Earnhardt causes damaging crash

Collision wipes out 12 cars with no backups, ending their tests prematurely

jutter@charlotteobserver.comJanuary 11, 2013 


Dale Earnhardt, Jr., stands in his garage after causing a 12-car pile-up during test trials at Daytona International Speedway in Daytona Beach, Florida, Friday, January 11, 2013. (Joe Burbank/Orlando Sentinel/MCT)


— A three-day test at Daytona International Speedway came to an unexpected early end for many NASCAR teams on Friday.

During the afternoon session, which featured teams drafting in a pack for the first time, Dale Earnhardt Jr. attempted to “bump draft” with Marcos Ambrose and instead hooked Ambrose’s No. 9 Ford and sent it into the wall.

The incident collected 12 of the 18 cars that were on the track at the time.

This wouldn’t be a problem most years, but with the new 2013 model cars still being built, almost all of the teams involved did not have backup cars available.

Before the day was over, Michael Waltrip Racing, Richard Petty Motorsports and the teams of Jeff Gordon, Kasey Kahne and Jamie McMurray were among those already making their way back to North Carolina.

“We were going around (Turns) 1 and 2 and I thought Marcos was backing up to me and looking to get a run on the back straightaway. I tried to push him a little bit and I had a hard time getting our bumpers lined up,” Earnhardt said.

“I was hoping I didn’t start it and I don’t know if I did but it tore up a lot of cars that were out here trying to work.”

About 14 cars tried a drafting session at the 1 p.m. start, and it became clear the new cars were far more sensitive to the “bump-drafting” that has become commonplace on NASCAR’s superspeedways in recent seasons.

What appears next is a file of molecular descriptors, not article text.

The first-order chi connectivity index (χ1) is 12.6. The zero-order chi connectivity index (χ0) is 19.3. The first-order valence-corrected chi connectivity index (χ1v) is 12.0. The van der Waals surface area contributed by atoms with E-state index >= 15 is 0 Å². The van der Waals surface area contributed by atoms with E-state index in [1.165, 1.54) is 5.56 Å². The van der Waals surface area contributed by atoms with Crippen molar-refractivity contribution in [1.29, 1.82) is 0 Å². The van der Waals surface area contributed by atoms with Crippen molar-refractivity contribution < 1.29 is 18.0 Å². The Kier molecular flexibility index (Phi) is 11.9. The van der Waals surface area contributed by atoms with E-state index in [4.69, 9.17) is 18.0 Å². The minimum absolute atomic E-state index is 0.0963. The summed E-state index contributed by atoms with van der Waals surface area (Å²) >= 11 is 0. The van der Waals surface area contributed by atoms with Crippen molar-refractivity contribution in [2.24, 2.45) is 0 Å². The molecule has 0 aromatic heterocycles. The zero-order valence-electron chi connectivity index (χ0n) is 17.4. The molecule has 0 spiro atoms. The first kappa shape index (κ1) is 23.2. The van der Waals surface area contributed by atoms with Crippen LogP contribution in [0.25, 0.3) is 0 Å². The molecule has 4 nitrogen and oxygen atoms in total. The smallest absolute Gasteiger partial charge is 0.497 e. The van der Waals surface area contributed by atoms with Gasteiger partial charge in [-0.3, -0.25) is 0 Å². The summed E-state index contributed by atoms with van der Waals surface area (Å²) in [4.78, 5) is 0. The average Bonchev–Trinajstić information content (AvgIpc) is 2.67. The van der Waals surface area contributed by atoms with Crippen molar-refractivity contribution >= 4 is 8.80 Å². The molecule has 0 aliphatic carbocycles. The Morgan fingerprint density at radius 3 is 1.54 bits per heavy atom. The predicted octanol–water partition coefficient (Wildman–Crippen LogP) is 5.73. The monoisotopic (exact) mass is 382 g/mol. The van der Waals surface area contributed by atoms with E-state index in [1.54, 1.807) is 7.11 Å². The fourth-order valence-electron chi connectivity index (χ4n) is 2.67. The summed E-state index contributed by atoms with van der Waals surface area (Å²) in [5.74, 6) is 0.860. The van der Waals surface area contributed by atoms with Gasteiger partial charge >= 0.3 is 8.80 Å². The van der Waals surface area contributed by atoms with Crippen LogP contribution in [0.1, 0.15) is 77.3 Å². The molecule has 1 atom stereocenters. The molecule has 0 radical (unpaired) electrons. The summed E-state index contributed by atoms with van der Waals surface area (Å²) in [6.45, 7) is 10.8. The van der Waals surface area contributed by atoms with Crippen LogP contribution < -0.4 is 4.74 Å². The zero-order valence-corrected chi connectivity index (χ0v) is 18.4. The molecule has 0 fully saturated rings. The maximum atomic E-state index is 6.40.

NASCAR officials on Thursday had said the design of the new car was planned to help eliminate that practice.

“You definitely have to be more careful pushing people,” Earnhardt said. “The cars are really loose – they are a little bit more of a handful, especially in the draft.”

With final approval only given on several parts of the new models last month, teams have been scurrying to get cars ready for this test and another next week at Charlotte Motor Speedway.

It was unclear how or if Friday’s incident will set team’s schedules back.

Asked if bump-drafting was a thing of the past, reigning series champion Brad Keselowski said, “I think you can see from Dale that you can do it, but we are all learning the consequences and nobody wants to be that guy.

“Unfortunately, somebody has to be that guy. That is the way it is.”

In the first drafting session, Trevor Bayne posted the fastest average lap speed at 199.650 mph. He was not on the track during the drafting session that ended with a wreck.

Five-time series champion Jimmie Johnson was among those who never had any intention of participating in the drafting sessions for fear of losing a car.

“For us, it makes no sense to go out there and draft because you aren’t going to learn anything. You’re just taking a chance of ruining your best race car,” Johnson said.

“Generally speaking, we just don’t have any cars. This is our only speedway car for the No. 48 car. We want to have that as a backup when we come back.”

The remaining teams continued with single-car runs the rest of Friday. Teams can continue to test from 9 a.m. to 5 p.m. on Saturday.

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